Tag Archives: Power Metal

Gloryhammer – Tales from the Kingdom of Fife

Tales from the Kingdom of FifeA concept album describing how the bold hero Angus McFife saved the city of Dundee from the evil sorcerer Zargothrax and his horde of undead unicorns?

What’s not to like about that?

Power metal is a strange thing. There are a few bands in the genre who appear take themselves really seriously and come over as po-faced and pretentious; Sonata Arctica, I’m looking at you. And then there are bands like Gloryhammer who play it with their tongues firmly in their cheeks. The fact that they’ve dedicated the album to William McGonagall should tell you something. The only thing missing is a reference to Desperate Dan.

With song titles like “The Unicorn Invasion of Dundee”, “Quest for the Hammer of Glory”, “Silent Tears of the Frozen Princess” and the grand finale of “The Epic Rage of Furious Thunder”, Gloryhammer are on a mission to leave no cliché unturned and produce something that sounds like an epic soundtrack for that well-known game played with twenty-sided dice.

It helps of course that the music itself is excellently done, with some very solid songwriting and tight musicianship throughout. It’s full of thundering rockers with singalong choruses and big soaring power ballads. There are the requisite neo-classical guitar solos and sweeping cinematic keyboards, and the occasional choir. This is big cheesy grin music in the best sense of the word.

Give this a listen:

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Rhapsody of Fire – The Frozen Tears of Angels

Italy’s Rhapsody of Fire (formerly called Rhapsody) were one of the first symphonic metal bands when they emerged in the late 1990s.. Their style of “epic fantasy metal” is part operatic metal, part Hollywood film score, with Dungeons and Dragons lyrics and song titles like “The Ancient Forest of Elves”. I’ve half-jokingly described them as musically making Queen sound like XTC, and lyrically making Dio sound like The Arctic Monkeys. U2 fans have even been known to run away screaming in terror. But at their best their music can be gloriously over the top, and hugely entertaining provided you aren’t allergic to a little bit of cheese.

Their latest album “The Frozen Tears of Angels” has been out a few months now. It’s got most the traditional Rhapsody elements, such as choirs and spoken word parts by Sir Christopher Lee among others. The lyrics are another fantasy saga, rather more David Eddings than Tolkien (Seriously, a villain called “Necron”?  Come on guys, surely you can do better than that?).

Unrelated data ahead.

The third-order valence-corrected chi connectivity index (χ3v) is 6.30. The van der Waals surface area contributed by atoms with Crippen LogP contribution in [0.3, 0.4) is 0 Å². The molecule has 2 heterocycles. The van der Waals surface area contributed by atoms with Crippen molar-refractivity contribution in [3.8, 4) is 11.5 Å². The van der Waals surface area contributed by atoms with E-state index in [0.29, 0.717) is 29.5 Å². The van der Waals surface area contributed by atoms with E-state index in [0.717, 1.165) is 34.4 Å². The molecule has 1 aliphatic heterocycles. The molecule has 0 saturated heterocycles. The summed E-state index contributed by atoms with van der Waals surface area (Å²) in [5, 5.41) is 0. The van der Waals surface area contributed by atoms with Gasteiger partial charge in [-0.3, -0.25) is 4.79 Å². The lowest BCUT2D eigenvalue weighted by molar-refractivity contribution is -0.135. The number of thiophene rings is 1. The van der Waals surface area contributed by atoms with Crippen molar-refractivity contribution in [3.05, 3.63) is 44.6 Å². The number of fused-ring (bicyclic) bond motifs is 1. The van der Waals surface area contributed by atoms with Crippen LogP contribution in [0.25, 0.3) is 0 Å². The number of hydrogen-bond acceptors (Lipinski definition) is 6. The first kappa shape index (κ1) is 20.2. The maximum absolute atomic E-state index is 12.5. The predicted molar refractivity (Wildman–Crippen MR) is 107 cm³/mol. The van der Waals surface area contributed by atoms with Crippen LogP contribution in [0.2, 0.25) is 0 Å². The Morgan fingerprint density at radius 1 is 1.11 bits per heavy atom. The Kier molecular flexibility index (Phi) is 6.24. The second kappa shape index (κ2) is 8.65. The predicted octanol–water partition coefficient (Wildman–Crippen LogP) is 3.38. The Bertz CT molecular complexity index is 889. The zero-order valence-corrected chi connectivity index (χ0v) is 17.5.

While by no means a bad album, doesn’t quite seem to have the same spark as previous offerings. Perhaps it’s down to the fact they’ve not used an orchestra this time, with the symphonic parts played on layered keyboards instead. Yes, there are still some great moments, like the monstrous opening track with pseudo-orchestration backing Christopher Lee’s ominous-sounding narration – about as epic as something less than three minutes long can possibly be. And we stll have some huge soaring Carl Orff-style choral moments.  But there are also times when they fall back to some very generic Euro power-metal, which I find far less interesting than their more cinematic moments.

Perhaps the biggest problem is that they aren’t really breaking any new ground with this release. They’re largely repeating what they’ve already done before, at a time when other bands in the symphonic metal scene are still moving the genre forward. A dozen years after their debut, the likes of Epica, Nightwish and especially Therion leave Rhapsody of Fire sounding a little dated by comparison.

If you’re a fan of the band, you’ve almost certainly got this album already by now.  But if you want an introduction to Rhapsody of Fire’s gloriously over the top music, you’re probably better off starting with one of their earlier albums such as “Symphony of Enchanted Lands” or “Triumph or Agony” rather than with this one.

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